Legislating for Brexit
On 2 February the UK Government published a White Paper on its proposed approach to the upcoming Brexit negotiations. This is just one further step in the political and legal process of triggering the UK’s exit from the European Union.
How we got here?
Publication of the White Paper followed the vote in the House of Commons on 1 February in favour of legislation which will give the Prime Minister the right to trigger Article 50 and begin the exit negotiations. Legislation by the UK Parliament is necessary following the case brought by Gina Miller in the Supreme Court and, as part of the legislative process, opposition parties had called on the Government to provide a White Paper setting out its negotiating objectives.
What it says
The White Paper repeats the 12 points previously outlined by the Prime Minister in her key Brexit speech on 17 January at Lancaster House. Those points include the need to provide legal certainty, remove the jurisdiction of the Court of Justice of the European Union from UK law, control immigration, maintain and build on existing free trade and protect the rights of workers.
The White Papers also sets out the Government’s commitment to work with the devolved Governments across the UK in the Brexit process. The White Paper does not set out the obstacles that may be encountered in attempting to achieve these 12 aims and there is no indication as to where compromise by the UK Government may be necessary. In this sense, the final Brexit picture is likely to differ from what is contained within the White Paper. It is, however, a helpful summary of the Government’s key negotiating aims and it is likely to become a recurring point of reference throughout the Brexit process.
What happens now?
The Article 50 legislation has passed its first hurdle in the House of Commons but there are still some stages to go before it becomes law. At present, the Prime Minister remains unable to trigger Article 50.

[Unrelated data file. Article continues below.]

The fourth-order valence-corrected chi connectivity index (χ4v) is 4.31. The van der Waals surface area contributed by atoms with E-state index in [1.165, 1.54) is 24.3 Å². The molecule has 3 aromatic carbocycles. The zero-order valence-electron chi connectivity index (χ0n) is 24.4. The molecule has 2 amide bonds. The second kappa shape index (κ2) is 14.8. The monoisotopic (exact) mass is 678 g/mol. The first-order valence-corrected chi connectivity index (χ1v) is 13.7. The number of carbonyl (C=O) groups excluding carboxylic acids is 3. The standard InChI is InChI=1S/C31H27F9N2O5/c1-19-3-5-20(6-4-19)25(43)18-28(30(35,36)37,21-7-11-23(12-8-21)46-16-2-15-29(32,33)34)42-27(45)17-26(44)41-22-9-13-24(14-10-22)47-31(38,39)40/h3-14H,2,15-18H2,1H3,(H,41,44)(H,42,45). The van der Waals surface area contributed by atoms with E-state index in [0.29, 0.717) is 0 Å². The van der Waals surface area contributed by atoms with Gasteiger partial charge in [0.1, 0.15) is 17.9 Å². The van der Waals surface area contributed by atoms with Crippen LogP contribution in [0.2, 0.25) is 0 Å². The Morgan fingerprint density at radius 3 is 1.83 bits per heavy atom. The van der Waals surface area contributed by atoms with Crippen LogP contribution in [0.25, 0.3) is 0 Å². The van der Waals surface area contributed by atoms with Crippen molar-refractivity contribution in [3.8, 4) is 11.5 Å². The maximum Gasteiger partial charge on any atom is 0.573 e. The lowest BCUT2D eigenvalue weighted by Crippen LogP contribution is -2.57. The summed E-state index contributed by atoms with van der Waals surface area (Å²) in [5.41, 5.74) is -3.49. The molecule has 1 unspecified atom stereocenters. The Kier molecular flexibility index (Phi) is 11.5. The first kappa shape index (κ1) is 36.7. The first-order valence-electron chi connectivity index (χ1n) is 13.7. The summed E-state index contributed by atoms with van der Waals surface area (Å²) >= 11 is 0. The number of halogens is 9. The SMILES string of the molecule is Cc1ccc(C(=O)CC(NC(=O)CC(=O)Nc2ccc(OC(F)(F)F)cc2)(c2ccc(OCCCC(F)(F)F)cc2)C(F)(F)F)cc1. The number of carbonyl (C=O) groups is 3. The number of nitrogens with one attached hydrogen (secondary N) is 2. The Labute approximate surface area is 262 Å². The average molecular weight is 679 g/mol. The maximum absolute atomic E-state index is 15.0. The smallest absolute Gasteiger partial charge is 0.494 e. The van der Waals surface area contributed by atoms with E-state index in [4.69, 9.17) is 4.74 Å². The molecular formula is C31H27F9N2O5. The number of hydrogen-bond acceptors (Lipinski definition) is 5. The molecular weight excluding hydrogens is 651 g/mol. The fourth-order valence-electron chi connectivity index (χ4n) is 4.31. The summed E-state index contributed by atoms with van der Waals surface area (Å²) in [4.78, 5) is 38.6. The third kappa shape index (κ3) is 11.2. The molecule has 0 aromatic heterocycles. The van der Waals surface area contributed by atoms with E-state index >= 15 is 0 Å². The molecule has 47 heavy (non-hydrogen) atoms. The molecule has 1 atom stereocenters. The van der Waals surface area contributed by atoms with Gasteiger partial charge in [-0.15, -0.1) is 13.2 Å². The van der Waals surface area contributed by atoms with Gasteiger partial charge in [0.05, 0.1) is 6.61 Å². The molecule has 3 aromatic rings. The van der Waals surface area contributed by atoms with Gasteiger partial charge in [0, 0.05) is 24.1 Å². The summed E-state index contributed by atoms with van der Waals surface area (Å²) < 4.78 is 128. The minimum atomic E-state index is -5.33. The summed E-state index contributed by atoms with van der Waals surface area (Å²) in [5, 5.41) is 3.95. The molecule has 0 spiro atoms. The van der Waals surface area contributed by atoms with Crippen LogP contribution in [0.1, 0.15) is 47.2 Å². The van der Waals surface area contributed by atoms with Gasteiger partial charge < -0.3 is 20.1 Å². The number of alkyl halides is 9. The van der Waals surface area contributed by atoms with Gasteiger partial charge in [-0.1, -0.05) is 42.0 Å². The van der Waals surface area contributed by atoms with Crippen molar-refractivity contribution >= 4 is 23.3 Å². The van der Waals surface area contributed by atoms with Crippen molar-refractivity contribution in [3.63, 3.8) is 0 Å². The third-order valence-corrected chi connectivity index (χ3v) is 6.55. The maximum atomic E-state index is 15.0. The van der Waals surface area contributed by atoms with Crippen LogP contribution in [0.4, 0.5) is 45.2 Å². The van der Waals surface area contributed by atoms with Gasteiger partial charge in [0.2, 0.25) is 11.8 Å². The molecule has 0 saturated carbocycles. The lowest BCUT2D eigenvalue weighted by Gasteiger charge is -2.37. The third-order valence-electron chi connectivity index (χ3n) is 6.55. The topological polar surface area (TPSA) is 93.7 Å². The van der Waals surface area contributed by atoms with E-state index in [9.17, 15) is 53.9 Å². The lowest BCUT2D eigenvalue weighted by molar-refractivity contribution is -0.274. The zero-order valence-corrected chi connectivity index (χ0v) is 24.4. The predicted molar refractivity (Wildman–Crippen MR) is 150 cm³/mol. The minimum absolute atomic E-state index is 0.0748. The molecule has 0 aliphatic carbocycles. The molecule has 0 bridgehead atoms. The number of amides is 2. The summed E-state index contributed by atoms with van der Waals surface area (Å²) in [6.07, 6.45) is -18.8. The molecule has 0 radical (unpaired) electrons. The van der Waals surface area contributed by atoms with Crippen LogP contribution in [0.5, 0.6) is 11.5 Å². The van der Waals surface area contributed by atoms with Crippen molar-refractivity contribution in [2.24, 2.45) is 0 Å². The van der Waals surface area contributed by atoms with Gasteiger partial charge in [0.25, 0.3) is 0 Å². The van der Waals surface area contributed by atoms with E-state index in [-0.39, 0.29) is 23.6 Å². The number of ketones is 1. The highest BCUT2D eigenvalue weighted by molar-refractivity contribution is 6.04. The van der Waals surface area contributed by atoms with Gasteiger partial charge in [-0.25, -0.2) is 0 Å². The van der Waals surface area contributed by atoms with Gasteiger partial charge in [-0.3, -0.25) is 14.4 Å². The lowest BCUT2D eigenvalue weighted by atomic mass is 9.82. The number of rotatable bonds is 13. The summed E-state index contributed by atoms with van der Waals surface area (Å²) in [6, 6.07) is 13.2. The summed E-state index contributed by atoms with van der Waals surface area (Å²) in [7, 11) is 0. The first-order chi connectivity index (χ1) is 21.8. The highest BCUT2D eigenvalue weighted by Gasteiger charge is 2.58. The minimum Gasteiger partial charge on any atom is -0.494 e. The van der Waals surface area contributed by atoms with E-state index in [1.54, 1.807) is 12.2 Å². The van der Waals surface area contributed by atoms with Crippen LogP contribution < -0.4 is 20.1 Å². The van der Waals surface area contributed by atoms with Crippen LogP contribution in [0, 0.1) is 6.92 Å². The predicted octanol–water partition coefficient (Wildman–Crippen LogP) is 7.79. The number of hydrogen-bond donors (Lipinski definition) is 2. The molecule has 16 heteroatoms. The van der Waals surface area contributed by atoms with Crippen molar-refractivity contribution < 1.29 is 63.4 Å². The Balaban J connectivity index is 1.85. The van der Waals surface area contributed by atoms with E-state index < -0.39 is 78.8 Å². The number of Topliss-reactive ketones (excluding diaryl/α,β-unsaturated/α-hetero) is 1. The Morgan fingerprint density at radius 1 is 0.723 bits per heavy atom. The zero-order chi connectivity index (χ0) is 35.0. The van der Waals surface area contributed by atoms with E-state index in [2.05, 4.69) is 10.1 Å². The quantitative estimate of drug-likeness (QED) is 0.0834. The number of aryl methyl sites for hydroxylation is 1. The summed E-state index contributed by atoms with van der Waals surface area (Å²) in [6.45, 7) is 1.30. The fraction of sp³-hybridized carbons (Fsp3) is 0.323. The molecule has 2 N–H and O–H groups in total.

The legislation will be debated in the House of Lords for the next two weeks. The Government does not hold a majority in the Lords and it is widely expected that Labour, Lib Dem and crossbench peers will unite to amend the legislation in some form at least. Likely amendments include a right for Parliament to send the Government back to the negotiating table if unhappy with the final proposed Brexit deal, and a safeguard on the rights of those EU citizens already living in the UK.
If amendments are made by the Lords, the legislation will be passed back to the Commons for further consideration. This introduces the possibility of the proverbial “parliamentary ping-pong” as the legislation is repeatedly shuttled between the two Houses. Any delay here would of course jeopardise the Prime Minister’s tight timetable for triggering Article 50 by the end of March. The Lords will, however, come under immense pressure if they are seen to be preventing the will of both the people and the elected chamber and it is unlikely that they would continue to resist without support from the Commons.